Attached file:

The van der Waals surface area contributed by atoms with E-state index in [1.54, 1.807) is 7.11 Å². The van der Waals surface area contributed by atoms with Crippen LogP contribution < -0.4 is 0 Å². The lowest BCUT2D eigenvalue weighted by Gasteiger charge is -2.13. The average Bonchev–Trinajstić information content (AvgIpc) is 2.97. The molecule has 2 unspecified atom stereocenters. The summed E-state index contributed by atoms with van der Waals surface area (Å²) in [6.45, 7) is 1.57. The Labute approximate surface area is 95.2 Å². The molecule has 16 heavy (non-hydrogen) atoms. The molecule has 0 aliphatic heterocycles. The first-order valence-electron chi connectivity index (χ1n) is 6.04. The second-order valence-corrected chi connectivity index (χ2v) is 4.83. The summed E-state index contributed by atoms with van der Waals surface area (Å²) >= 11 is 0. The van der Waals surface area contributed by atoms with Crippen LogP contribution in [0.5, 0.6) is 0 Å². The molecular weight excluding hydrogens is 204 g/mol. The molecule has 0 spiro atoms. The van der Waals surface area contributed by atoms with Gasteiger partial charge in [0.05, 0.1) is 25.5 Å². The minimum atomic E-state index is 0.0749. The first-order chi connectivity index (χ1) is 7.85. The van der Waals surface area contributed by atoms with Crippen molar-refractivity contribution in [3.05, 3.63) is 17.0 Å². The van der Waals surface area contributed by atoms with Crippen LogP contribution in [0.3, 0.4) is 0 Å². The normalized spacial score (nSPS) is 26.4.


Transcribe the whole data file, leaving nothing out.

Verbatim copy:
The van der Waals surface area contributed by atoms with E-state index in [1.54, 1.807) is 7.11 Å². The van der Waals surface area contributed by atoms with Crippen LogP contribution < -0.4 is 0 Å². The lowest BCUT2D eigenvalue weighted by Gasteiger charge is -2.13. The average Bonchev–Trinajstić information content (AvgIpc) is 2.97. The molecule has 2 unspecified atom stereocenters. The summed E-state index contributed by atoms with van der Waals surface area (Å²) in [6.45, 7) is 1.57. The Labute approximate surface area is 95.2 Å². The molecule has 16 heavy (non-hydrogen) atoms. The molecule has 0 aliphatic heterocycles. The first-order valence-electron chi connectivity index (χ1n) is 6.04. The second-order valence-corrected chi connectivity index (χ2v) is 4.83. The summed E-state index contributed by atoms with van der Waals surface area (Å²) >= 11 is 0. The van der Waals surface area contributed by atoms with Crippen LogP contribution in [0.5, 0.6) is 0 Å². The molecular weight excluding hydrogens is 204 g/mol. The molecule has 0 spiro atoms. The van der Waals surface area contributed by atoms with Gasteiger partial charge in [0.05, 0.1) is 25.5 Å². The minimum atomic E-state index is 0.0749. The first-order chi connectivity index (χ1) is 7.85. The van der Waals surface area contributed by atoms with Crippen molar-refractivity contribution in [3.05, 3.63) is 17.0 Å². The van der Waals surface area contributed by atoms with Crippen LogP contribution in [0.3, 0.4) is 0 Å². The normalized spacial score (nSPS) is 26.4.